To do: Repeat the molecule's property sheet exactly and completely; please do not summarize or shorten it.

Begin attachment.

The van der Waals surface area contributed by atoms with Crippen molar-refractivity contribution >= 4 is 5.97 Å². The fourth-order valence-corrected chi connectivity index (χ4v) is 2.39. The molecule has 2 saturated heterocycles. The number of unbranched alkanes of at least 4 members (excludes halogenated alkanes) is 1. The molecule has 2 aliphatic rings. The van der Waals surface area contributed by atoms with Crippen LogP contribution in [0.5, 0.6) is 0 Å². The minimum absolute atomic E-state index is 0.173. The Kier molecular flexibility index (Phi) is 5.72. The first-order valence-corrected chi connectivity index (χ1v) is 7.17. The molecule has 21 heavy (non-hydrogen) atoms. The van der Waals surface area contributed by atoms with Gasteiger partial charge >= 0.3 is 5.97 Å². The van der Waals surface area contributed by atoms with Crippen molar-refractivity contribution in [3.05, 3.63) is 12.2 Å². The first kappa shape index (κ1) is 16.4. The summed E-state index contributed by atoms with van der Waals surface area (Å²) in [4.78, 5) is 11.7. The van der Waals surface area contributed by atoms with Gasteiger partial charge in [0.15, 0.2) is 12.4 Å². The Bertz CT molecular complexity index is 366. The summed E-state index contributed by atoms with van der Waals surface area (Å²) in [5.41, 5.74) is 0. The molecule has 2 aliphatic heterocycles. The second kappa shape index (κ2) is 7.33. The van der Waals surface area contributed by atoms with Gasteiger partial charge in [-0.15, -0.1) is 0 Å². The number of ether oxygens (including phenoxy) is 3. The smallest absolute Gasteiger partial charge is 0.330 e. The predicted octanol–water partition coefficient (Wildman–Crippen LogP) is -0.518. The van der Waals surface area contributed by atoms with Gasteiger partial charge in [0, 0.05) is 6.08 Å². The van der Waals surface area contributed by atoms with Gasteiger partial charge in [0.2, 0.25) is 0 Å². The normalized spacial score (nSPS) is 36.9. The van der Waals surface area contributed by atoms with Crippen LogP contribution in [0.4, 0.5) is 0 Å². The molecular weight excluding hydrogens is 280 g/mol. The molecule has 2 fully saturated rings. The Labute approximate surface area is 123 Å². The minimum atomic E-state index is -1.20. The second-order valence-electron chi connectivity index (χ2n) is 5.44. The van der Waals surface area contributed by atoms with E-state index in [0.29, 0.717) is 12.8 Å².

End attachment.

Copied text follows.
The van der Waals surface area contributed by atoms with Crippen molar-refractivity contribution >= 4 is 5.97 Å². The fourth-order valence-corrected chi connectivity index (χ4v) is 2.39. The molecule has 2 saturated heterocycles. The number of unbranched alkanes of at least 4 members (excludes halogenated alkanes) is 1. The molecule has 2 aliphatic rings. The van der Waals surface area contributed by atoms with Crippen LogP contribution in [0.5, 0.6) is 0 Å². The minimum absolute atomic E-state index is 0.173. The Kier molecular flexibility index (Phi) is 5.72. The first-order valence-corrected chi connectivity index (χ1v) is 7.17. The molecule has 21 heavy (non-hydrogen) atoms. The van der Waals surface area contributed by atoms with Gasteiger partial charge >= 0.3 is 5.97 Å². The van der Waals surface area contributed by atoms with Crippen molar-refractivity contribution in [3.05, 3.63) is 12.2 Å². The first kappa shape index (κ1) is 16.4. The summed E-state index contributed by atoms with van der Waals surface area (Å²) in [4.78, 5) is 11.7. The van der Waals surface area contributed by atoms with Gasteiger partial charge in [0.15, 0.2) is 12.4 Å². The Bertz CT molecular complexity index is 366. The summed E-state index contributed by atoms with van der Waals surface area (Å²) in [5.41, 5.74) is 0. The molecule has 2 aliphatic heterocycles. The second kappa shape index (κ2) is 7.33. The van der Waals surface area contributed by atoms with Gasteiger partial charge in [-0.15, -0.1) is 0 Å². The number of ether oxygens (including phenoxy) is 3. The smallest absolute Gasteiger partial charge is 0.330 e. The predicted octanol–water partition coefficient (Wildman–Crippen LogP) is -0.518. The van der Waals surface area contributed by atoms with Gasteiger partial charge in [0, 0.05) is 6.08 Å². The van der Waals surface area contributed by atoms with Gasteiger partial charge in [0.2, 0.25) is 0 Å². The normalized spacial score (nSPS) is 36.9. The van der Waals surface area contributed by atoms with Crippen LogP contribution in [0.4, 0.5) is 0 Å². The molecular weight excluding hydrogens is 280 g/mol. The molecule has 2 fully saturated rings. The Labute approximate surface area is 123 Å². The minimum atomic E-state index is -1.20. The second-order valence-electron chi connectivity index (χ2n) is 5.44. The van der Waals surface area contributed by atoms with E-state index in [0.29, 0.717) is 12.8 Å².